Like falling dominos, the remorseless logic of avoiding a border in the Irish Sea eventually pulls the whole of the UK into the customs union and single marketby Ian Dunt / June 7, 2018 / Leave a comment
There is no way out of the backstop omnishambles Theresa May finds herself in. She is trapped on all sides by immovable objects and impossible choices. You might even feel sorry for her—if it wasn’t for the fact that she is directly responsible for it all.
The backstop originally reared its head in the December agreement with the EU. All it really does is restate the British government’s own negotiating objective, which is that there will be no hard border on the island of Ireland.
May’s current plan to avoid that is either a customs partnership or the so-called ‘max-fac’ model of technological solutions.
Neither of these are treated with any seriousness by those who understand these things, so an insurance policy is required in case they fail, which they almost certainly will.
That’s what the backstop is. It says: If everything else goes wrong, here is the safety net.
Theresa May’s problem
Today, May intends to publish the British government’s proposal for the backstop. Her problem is threefold: time, space and depth.
Time is the issue dominating the media speculation. Hardline Brexiteers, led by David Davis, insist that the backstop must be time-limited. This is a strange proposition.
If it is time-limited, it is not a backstop. That’s just a point of semantic fact.
Downing Street seems to accept this, at least for the time being.
Lost in space
Then there is the space problem. The EU provision is just for Northern Ireland. This would mean that a border would have to be put up in the Irish Sea, between it and Britain. That would not be acceptable to the Tories’ coalition partners in the DUP. So May is instead proposing that it covers all of the UK.
Europe will resist this. Many Brexit commentators—including myself—misjudged this issue in December. We thought the backstop would suck in the rest of the debate and churn out a soft Brexit for the whole of the UK. But actually that doesn’t work.
If Britain ended up in the customs union by default, it would create a weird constitutional contortion. We’d be in the legal and regulatory ecosystem of Europe, but without a formalised structure to how it would work.
Brussels is open to the UK staying in the customs union, but it has to be through the negotiation on a future trade deal, where it can be developed with full legal status and not just as continental-level makeshift triage.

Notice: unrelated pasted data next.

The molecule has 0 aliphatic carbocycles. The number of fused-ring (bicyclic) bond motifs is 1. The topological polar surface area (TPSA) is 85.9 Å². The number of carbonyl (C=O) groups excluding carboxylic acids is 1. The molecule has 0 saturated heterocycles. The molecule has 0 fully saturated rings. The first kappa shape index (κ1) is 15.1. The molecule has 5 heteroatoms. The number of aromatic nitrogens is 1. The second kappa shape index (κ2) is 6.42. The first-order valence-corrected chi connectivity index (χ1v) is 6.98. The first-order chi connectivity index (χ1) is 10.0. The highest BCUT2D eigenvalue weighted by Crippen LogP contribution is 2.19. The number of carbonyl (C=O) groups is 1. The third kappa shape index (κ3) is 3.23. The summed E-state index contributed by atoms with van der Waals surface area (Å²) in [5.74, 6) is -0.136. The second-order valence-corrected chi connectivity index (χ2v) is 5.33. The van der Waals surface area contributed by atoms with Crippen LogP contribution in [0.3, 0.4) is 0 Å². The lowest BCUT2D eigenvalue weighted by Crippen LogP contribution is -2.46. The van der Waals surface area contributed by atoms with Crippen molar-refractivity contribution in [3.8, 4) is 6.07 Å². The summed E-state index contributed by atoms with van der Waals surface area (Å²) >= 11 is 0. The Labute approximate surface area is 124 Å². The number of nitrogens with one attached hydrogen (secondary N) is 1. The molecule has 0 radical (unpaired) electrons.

This does not necessarily mean that there has to be a border in the Irish Sea. Britain could accept the backstop then reach around the back end, in formal trade talks, and line up the rest of the UK’s policy with Northern Ireland.
We would construct our overall customs arrangements so that they matched whatever we’d been forced to agree over the Irish issue, but in the context of the future relationship, where all the legal and constitutional issues can be ironed out.
Out of our depth
The trouble is depth. Even though we keep talking just about the customs union, that’s not the end of the story. The single market also requires checks on the border when goods are imported.
So the backstop would need to be for more than just a customs union. It would also need to cover the single market in goods. You can leave out services because they don’t need to be checked at the border.
Except you can’t, because the EU won’t allow cherry-picking of the single market. This is where you want to start banging your head on the desk. It is frustrating, but there is no escaping it. It is the bleak reality of what we have done.
You can’t just take one bit of the single market, ignore rules on things like free movement, and then do whatever you like with this other bit over here. The Norwegians might have secured a carve-out for agriculture and fisheries, but Brussels is not going to split the single market right down the middle between goods and services.
Like a game of 3D chess
If you accept the customs union, you must accept a single market in goods. And if you accept that, you must accept the single market as a whole.
The remorseless logic of avoiding a border in the Irish Sea eventually pulls the whole of the UK into the customs union and single market. It is like watching dominos fall down. One leads to another which leads to another.
But at no stage in that tumble are the answers politically acceptable. The hardline Brexiters in the Tory party will only accept the backstop solution if it is time limited. But Brussels will only accept it if it is not.
Brussels will only accept the backstop if it is limited to Northern Ireland. But the DUP will only accept it if it covers the whole of the UK.
If May then tries to go around the other side of the backstop by matching it with general trading provisions, she will end up keeping the country as a whole in the single market and customs union. And that means that the hardline Brexiteers won’t accept it. The horrible cycle comes back around to the start.
There is no way out. It is like 3D chess, but all the pieces are made of poison. Crisis points have come and gone before in the Brexit debate, but this one really seems unfixable unless May stands up to the hardliners.